The end of the line for error bars in R

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When plotting in R, I often use the segments function to add lines representing confidence intervals. This is a very simple way to plot lines connecting pairs of x,y coordinates.

Recently I discovered that by default, segments are styled with rounded line caps, which add to their length. This means, of course, that confidence intervals are slightly wider than intended.

R provides three styles of line ending – round, butt and square – which can be specified by the lend argument. The figure here shows the outcome of using each line ending, with vertical lines indicating actual end-points of segments. Both round and square line ends overshoot these points, while butt ends represent them correctly.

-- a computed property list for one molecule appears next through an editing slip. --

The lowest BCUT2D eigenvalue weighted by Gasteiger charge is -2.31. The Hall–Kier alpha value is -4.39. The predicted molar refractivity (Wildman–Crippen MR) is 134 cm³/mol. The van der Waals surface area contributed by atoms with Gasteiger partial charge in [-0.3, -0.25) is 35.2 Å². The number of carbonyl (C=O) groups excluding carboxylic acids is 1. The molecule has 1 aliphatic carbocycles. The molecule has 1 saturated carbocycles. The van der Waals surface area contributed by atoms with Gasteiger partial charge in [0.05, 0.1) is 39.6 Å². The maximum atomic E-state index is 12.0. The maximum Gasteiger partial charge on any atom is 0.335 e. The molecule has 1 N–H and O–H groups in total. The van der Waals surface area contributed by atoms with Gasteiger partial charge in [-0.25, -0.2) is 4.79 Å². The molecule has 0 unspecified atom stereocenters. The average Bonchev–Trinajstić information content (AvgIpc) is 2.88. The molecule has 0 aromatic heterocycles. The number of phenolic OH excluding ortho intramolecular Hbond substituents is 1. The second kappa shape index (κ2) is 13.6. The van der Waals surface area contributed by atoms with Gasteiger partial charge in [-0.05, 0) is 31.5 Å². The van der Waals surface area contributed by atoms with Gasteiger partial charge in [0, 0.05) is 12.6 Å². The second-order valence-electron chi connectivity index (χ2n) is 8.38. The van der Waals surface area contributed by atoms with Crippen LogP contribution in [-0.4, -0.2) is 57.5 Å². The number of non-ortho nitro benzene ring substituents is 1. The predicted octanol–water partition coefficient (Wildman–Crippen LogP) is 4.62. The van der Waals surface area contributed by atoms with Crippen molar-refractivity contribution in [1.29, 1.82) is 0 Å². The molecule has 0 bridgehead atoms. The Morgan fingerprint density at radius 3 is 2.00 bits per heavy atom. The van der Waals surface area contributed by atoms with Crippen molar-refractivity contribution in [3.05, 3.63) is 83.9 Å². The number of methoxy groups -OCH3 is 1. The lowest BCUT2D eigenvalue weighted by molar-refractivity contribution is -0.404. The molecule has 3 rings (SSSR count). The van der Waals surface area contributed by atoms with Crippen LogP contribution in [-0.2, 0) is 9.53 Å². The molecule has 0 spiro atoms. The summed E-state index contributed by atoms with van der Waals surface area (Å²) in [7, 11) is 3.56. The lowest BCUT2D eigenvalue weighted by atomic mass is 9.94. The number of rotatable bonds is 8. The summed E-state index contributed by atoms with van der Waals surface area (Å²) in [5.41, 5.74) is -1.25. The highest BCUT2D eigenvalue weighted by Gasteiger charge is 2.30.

plot.new()
par(mar=c(1, 4, 1, 1))
plot.window(xlim=c(0, 1), ylim=c(0.5, 3.5))
axis(2, 1:3, c('round', 'butt', 'square'), las=1)
box(lwd=2)
segments(0.1, 1, 0.9, 1, lwd=20, lend='round')
segments(0.1, 2, 0.9, 2, lwd=20, lend='butt')
segments(0.1, 3, 0.9, 3, lwd=20, lend='square')
abline(v=c(0.1, 0.9))
Line end styles applied to segments plotted in R. Only 'butt' accurately represents end points.

Line end styles applied to segments plotted in R. Only ‘butt’ accurately represents end points.

The effect is slight, and is emphasized when line width is large. Regardless, it’s a good idea to routinely add lend='butt' (or lend=2) to your segments function calls.

A secondary benefit is that lines will appear crisper than when plotted with the default round caps.

Filed under: R Tagged: error bars, plotting, R, rstats, segments, tips&tricks

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